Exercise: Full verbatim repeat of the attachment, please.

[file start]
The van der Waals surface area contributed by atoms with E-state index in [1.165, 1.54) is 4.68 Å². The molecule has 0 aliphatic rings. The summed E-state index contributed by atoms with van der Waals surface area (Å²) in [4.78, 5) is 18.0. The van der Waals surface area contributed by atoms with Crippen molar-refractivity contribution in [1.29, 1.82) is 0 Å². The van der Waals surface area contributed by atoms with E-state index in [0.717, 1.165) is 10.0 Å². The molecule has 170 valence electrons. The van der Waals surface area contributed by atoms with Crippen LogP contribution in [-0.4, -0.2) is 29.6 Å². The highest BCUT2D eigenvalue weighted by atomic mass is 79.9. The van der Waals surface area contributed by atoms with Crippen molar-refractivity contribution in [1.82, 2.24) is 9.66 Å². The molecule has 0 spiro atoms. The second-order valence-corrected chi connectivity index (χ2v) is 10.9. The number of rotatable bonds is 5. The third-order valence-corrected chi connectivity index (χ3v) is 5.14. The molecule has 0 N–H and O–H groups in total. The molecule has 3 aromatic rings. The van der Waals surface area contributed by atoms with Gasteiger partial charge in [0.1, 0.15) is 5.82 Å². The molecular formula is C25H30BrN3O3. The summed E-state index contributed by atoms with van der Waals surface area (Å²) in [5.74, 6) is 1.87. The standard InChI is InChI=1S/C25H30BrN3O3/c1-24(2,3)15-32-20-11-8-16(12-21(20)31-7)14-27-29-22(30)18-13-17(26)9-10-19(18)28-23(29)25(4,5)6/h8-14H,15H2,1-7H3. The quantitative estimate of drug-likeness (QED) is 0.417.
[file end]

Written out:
The van der Waals surface area contributed by atoms with E-state index in [1.165, 1.54) is 4.68 Å². The molecule has 0 aliphatic rings. The summed E-state index contributed by atoms with van der Waals surface area (Å²) in [4.78, 5) is 18.0. The van der Waals surface area contributed by atoms with Crippen molar-refractivity contribution in [1.29, 1.82) is 0 Å². The van der Waals surface area contributed by atoms with E-state index in [0.717, 1.165) is 10.0 Å². The molecule has 170 valence electrons. The van der Waals surface area contributed by atoms with Crippen LogP contribution in [-0.4, -0.2) is 29.6 Å². The highest BCUT2D eigenvalue weighted by atomic mass is 79.9. The van der Waals surface area contributed by atoms with Crippen molar-refractivity contribution in [1.82, 2.24) is 9.66 Å². The molecule has 0 spiro atoms. The second-order valence-corrected chi connectivity index (χ2v) is 10.9. The number of rotatable bonds is 5. The third-order valence-corrected chi connectivity index (χ3v) is 5.14. The molecule has 0 N–H and O–H groups in total. The molecule has 3 aromatic rings. The van der Waals surface area contributed by atoms with Gasteiger partial charge in [0.1, 0.15) is 5.82 Å². The molecular formula is C25H30BrN3O3. The summed E-state index contributed by atoms with van der Waals surface area (Å²) in [5.74, 6) is 1.87. The standard InChI is InChI=1S/C25H30BrN3O3/c1-24(2,3)15-32-20-11-8-16(12-21(20)31-7)14-27-29-22(30)18-13-17(26)9-10-19(18)28-23(29)25(4,5)6/h8-14H,15H2,1-7H3. The quantitative estimate of drug-likeness (QED) is 0.417.